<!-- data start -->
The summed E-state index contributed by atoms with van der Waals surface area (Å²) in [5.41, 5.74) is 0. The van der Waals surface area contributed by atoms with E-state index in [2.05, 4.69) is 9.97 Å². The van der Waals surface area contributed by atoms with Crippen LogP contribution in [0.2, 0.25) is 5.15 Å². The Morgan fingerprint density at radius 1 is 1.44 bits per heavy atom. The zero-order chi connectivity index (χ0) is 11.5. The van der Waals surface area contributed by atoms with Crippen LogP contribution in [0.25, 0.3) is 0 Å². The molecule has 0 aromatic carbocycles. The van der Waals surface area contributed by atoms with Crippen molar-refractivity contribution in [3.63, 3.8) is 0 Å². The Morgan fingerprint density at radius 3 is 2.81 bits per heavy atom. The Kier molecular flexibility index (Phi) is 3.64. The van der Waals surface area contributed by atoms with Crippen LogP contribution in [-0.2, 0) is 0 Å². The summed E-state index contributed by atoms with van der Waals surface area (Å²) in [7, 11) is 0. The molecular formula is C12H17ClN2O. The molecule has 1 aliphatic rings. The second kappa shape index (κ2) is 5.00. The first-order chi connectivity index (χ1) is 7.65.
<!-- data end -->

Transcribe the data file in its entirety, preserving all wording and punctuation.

The summed E-state index contributed by atoms with van der Waals surface area (Å²) in [5.41, 5.74) is 0. The van der Waals surface area contributed by atoms with E-state index in [2.05, 4.69) is 9.97 Å². The van der Waals surface area contributed by atoms with Crippen LogP contribution in [0.2, 0.25) is 5.15 Å². The Morgan fingerprint density at radius 1 is 1.44 bits per heavy atom. The zero-order chi connectivity index (χ0) is 11.5. The van der Waals surface area contributed by atoms with Crippen LogP contribution in [0.25, 0.3) is 0 Å². The molecule has 0 aromatic carbocycles. The van der Waals surface area contributed by atoms with Crippen molar-refractivity contribution in [3.63, 3.8) is 0 Å². The Morgan fingerprint density at radius 3 is 2.81 bits per heavy atom. The Kier molecular flexibility index (Phi) is 3.64. The van der Waals surface area contributed by atoms with Crippen LogP contribution in [-0.2, 0) is 0 Å². The summed E-state index contributed by atoms with van der Waals surface area (Å²) in [7, 11) is 0. The molecular formula is C12H17ClN2O. The molecule has 1 aliphatic rings. The second kappa shape index (κ2) is 5.00. The first-order chi connectivity index (χ1) is 7.65.